How does anyone even go about reviewing such a mammoth book as this? It is something I have been thinking about for a few days now. After much deliberation, I decided that much like George Denborough, I was just going to get dragged into it somehow…
I won’t give up my day job, I promise. I’ll just crack on with the review, shall I…?
It was the children who saw – and feel – what made the small town of Derry so horribly different. In the storm drains, in the sewers, IT lurks, taking on the shape of every nightmare, each one’s deepest dread.
Time passes and the children grow up, move away and forget. Until they are called back, once more to confront IT as it stirs and coils in the sullen depths of their memories, reaching up again to make their past nightmares a terrible present reality.
The year is 1985. The residents of Derry have lived in peace for the last 27 years. When IT awakes once more, the town slips into quiet unease. IT feeds off fear. Lurking in the shadows and manifesting as the beholders worst nightmare, it manipulates the wild imaginations of children, using it to terrorise and murder them.
After the death of his brother George in late 1957, Bill Denborough and his friends Beverly, Ben, Eddie, Mike, Stan and Richie unite against the monster in the sewers and somehow make it out alive. 27 years later, Mike Hanlon watches the death toll begin to rise once again and tries to reason against the truth. Eventually, he makes good his promise made all those years before: if IT came back, then he and his friends had to go back and kill IT for good.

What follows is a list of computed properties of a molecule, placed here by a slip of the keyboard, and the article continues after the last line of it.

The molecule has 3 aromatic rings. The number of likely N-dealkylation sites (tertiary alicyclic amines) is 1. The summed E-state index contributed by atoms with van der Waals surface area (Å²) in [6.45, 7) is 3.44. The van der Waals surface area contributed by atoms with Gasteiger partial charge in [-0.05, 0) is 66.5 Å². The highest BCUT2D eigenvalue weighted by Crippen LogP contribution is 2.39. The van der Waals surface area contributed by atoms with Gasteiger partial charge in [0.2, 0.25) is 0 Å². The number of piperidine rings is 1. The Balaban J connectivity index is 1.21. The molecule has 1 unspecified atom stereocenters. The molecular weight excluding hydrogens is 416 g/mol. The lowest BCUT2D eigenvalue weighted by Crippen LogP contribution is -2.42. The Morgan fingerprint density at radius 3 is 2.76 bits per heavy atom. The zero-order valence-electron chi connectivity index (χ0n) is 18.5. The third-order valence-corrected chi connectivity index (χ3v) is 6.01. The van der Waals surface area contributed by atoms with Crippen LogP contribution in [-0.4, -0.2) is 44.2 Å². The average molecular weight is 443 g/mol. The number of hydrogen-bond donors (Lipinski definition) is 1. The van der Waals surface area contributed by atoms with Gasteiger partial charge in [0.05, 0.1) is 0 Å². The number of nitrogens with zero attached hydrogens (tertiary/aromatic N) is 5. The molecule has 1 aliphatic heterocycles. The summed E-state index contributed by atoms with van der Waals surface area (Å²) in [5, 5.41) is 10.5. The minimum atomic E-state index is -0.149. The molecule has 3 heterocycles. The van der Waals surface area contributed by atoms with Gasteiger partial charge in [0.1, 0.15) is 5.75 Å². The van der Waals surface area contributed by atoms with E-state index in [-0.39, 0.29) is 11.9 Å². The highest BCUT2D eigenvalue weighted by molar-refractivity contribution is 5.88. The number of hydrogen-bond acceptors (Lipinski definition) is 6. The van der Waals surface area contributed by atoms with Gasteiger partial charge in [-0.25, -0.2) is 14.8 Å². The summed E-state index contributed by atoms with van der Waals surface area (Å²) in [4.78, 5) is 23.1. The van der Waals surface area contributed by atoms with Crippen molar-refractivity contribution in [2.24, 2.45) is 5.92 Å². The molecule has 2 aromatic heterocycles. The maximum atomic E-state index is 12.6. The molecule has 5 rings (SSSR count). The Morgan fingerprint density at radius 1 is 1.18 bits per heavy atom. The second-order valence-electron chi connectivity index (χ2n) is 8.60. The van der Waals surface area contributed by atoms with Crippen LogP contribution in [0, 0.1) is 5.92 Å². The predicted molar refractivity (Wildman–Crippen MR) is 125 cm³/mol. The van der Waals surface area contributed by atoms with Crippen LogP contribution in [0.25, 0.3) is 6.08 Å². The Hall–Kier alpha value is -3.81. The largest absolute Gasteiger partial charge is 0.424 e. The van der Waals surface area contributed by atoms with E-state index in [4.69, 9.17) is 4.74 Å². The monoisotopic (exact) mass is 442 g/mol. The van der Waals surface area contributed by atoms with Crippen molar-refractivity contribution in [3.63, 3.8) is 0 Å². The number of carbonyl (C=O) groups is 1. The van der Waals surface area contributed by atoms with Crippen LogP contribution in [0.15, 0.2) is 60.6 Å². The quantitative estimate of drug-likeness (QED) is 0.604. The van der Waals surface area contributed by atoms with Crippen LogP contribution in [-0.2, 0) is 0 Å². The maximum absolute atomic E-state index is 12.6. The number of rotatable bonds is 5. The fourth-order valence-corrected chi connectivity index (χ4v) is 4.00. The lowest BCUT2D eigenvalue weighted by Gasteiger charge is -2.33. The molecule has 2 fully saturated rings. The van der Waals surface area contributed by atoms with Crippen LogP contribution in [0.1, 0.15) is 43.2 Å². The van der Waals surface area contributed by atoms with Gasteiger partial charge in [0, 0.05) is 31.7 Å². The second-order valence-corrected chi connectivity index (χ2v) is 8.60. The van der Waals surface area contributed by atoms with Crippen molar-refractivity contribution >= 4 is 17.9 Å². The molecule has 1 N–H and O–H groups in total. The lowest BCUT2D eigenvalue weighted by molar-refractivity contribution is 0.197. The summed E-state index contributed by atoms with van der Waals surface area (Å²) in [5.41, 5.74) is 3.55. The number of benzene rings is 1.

If there is anyone out there who doesn’t know, this book is incredibly long. The edition I read was precisely 1,376 pages. Not only is this the longest book I have read ever, I also managed to read it in just about two weeks! I was quite impressed I will admit. The next longest book I have read is War & Peace (which I also read this year). This is a few hundred pages shorter but still tops over a thousand. This also took me two weeks to read. Not bad going, in my book.